DEP Probes Blast in Gas-Drilling Region

Scranton, PA The Times-Tribune
3 January 2009


An explosion blew apart the 8-foot-wide cement slab covering a water well Thursday night in the heart of the Susquehanna County region where a natural gas operator is exploring for gas in the Marcellus Shale.

Local emergency crews and representatives of Cabot Oil and Gas, the firm exploring in the township, responded to Norma Fiorentino's house on Route 2024 at about 6 p.m. on New Year's Day to find the cement slab split open above a gaping manhole in her front yard.

The explosion's cause has not been determined, county emergency management coordinator Charlene Moser said. She said she suspects that a concentration of something flammable spontaneously combusted when the water well pump in the manhole turned on.

Neither the Springville Volunteer Fire Company nor Cabot's gas response crew detected the presence of natural gas when they tested the site on Thursday, according to Ms. Moser and Cabot spokesman Kenneth Komoroski. Mr. Komoroski said Cabot workers also checked nearby gas wells and pipelines and found no indication of any gas leaks.

The state Department of Environmental Protection plans to send an inspector to the site early next week to test the quality of water in Mrs. Fiorentino's well and attempt to capture any gas present, department spokesman Mark Carmon said. If inspectors find gas, they will send it to an out-of-state lab that can determine whether the gas originated from a shallow source or a deeper geological formation, like the mile-deep Marcellus Shale.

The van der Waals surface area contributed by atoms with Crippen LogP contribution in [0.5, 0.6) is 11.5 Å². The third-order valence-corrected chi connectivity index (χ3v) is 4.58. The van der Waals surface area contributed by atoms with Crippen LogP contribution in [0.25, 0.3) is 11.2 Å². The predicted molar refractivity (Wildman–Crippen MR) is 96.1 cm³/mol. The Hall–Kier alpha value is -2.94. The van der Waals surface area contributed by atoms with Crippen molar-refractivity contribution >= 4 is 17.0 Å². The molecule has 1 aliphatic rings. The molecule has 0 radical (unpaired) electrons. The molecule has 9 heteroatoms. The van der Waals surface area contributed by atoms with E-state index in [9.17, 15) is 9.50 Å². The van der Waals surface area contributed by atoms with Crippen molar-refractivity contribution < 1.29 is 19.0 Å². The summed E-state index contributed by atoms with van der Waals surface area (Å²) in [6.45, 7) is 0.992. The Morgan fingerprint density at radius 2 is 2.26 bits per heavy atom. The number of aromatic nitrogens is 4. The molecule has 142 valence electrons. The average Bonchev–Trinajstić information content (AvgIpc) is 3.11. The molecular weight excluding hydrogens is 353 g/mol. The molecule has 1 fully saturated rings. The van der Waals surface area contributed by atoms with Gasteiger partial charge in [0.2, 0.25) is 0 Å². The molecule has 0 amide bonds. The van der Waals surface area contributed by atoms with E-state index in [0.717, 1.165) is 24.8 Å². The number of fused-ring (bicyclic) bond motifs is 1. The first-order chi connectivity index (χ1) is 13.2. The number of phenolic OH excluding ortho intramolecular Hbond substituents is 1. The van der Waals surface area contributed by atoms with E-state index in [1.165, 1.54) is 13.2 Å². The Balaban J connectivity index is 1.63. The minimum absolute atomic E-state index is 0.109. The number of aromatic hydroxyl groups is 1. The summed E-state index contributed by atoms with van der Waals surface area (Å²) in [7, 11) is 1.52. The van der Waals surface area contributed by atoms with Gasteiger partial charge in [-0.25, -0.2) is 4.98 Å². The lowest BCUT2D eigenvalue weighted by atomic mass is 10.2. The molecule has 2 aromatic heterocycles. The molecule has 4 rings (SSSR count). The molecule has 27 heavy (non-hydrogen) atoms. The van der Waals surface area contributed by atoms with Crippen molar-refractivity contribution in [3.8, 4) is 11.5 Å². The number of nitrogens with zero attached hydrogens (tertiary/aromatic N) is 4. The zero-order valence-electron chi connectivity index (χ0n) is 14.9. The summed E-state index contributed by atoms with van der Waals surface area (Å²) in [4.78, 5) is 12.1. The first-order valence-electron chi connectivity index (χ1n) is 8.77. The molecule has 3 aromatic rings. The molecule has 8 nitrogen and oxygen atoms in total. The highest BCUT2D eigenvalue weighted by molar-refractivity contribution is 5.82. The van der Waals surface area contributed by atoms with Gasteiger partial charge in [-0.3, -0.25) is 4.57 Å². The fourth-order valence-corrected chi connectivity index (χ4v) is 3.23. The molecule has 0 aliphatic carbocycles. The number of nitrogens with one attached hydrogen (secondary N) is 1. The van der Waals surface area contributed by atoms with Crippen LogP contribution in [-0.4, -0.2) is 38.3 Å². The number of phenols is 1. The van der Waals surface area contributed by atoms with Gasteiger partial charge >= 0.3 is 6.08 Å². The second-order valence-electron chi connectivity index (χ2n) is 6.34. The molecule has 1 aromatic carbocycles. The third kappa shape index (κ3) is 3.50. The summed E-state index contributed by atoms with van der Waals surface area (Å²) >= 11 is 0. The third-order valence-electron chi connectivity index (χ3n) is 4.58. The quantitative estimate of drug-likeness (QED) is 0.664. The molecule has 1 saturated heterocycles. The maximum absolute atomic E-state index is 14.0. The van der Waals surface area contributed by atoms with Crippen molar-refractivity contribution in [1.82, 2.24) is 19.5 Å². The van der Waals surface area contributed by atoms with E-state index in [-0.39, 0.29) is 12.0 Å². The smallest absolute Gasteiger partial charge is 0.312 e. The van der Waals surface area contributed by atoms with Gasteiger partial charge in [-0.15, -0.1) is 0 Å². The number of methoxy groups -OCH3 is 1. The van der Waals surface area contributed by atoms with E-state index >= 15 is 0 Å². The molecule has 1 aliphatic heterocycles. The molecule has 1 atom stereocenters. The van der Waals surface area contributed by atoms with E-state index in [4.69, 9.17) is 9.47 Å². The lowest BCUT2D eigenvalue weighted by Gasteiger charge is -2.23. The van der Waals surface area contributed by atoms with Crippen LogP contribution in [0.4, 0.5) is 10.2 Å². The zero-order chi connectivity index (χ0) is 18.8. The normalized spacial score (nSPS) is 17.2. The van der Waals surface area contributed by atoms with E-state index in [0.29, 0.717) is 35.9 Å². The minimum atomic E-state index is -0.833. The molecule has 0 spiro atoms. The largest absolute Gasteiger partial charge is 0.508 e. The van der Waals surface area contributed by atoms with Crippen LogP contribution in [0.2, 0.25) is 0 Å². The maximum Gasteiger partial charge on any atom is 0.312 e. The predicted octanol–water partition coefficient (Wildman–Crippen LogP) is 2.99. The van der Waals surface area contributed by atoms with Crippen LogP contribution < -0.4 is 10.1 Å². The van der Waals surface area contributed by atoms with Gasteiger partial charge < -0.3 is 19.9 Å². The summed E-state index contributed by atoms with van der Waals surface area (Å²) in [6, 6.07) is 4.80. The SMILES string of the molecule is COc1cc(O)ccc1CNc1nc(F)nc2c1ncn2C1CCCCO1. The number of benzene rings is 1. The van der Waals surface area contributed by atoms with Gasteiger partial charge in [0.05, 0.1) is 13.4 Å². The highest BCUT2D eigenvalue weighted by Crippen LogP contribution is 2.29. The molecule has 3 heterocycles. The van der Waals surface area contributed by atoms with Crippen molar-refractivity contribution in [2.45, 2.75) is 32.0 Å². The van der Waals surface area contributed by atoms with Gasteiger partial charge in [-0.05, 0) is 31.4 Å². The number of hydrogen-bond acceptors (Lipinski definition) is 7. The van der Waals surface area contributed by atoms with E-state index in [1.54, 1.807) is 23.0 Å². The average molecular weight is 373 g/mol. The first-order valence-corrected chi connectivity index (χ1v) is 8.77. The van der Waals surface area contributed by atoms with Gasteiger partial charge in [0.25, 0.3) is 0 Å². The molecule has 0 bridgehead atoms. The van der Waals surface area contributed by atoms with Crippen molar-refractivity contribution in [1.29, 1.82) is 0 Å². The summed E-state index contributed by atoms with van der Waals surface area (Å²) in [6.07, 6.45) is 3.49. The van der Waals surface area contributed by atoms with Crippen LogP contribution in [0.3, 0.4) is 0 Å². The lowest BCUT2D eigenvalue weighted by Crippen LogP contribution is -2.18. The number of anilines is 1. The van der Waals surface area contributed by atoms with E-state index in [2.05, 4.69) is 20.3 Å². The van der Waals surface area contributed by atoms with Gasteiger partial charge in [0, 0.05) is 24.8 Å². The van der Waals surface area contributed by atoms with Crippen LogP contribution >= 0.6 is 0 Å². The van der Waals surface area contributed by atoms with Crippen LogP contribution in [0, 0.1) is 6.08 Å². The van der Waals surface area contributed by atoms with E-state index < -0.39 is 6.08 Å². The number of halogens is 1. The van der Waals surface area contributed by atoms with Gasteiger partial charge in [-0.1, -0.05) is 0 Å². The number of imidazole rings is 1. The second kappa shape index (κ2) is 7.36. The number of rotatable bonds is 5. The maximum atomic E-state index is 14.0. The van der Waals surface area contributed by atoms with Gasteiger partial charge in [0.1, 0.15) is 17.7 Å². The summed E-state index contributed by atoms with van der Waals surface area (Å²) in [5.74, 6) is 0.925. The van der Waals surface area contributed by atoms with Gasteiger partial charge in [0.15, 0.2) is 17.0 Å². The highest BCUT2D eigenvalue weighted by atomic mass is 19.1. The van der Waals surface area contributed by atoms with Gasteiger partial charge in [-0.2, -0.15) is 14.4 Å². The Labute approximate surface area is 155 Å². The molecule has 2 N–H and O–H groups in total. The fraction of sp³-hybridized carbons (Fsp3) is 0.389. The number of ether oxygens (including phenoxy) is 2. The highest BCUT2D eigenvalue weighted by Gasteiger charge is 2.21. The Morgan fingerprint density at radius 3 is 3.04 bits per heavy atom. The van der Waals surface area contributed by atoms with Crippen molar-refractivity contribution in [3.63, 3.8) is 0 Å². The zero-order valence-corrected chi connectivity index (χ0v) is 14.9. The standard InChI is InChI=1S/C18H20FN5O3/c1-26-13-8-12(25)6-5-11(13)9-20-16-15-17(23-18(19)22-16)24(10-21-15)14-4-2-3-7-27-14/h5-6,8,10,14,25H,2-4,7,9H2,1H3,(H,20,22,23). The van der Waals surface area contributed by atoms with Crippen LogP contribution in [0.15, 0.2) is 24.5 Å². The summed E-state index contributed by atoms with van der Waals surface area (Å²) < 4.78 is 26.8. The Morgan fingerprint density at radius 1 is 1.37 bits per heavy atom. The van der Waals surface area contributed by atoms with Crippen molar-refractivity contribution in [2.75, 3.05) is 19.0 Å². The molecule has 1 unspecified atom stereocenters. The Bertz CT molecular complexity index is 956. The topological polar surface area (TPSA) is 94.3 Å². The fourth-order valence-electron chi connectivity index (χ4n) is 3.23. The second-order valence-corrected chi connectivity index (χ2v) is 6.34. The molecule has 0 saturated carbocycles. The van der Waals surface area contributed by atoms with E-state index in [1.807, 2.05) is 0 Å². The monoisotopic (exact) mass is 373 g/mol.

Mrs. Fiorentino's son, Shawn, noticed the remnants of the blast when he was insulating pipes under his mother's home on Thursday evening. No one was home at the time of the explosion, but neighbors reported hearing a loud boom and thinking it was a normal part of the gas well development in the region.

"We don't pay any attention (to loud noises) anymore because the oil companies are always blowing something off," Mrs. Fiorentino, 65, said at her home on Friday. The manhole above the well in her front yard had been covered over by hay bales. A round plastic table top that had been used to cap the entrance to the manhole had been tossed across the lawn and was broken in half in the snow.

Shawn Fiorentino said something had been blowing that make-shift cap off for weeks, and just last week he had been in the manhole with an open flame, soldering pipes.

"This is a disaster," he said as he stepped over caution tape and lifted aside hay bales to reveal the hole in the earth.

Mrs. Fiorentino stayed at a relative's house on Thursday night even though emergency crews told her it was safe to sleep at home. A recent widow who lives off social security, she does not have homeowner's insurance and said it will be difficult to pay to fix the well cover if DEP cannot determine what caused the damage. She suspects the nearby gas exploration is to blame.

"We're all poor people around here. We thought this was going to be great for us," she said, referring to the extensive gas development that has been concentrated in her town. "But we didn't expect explosions."

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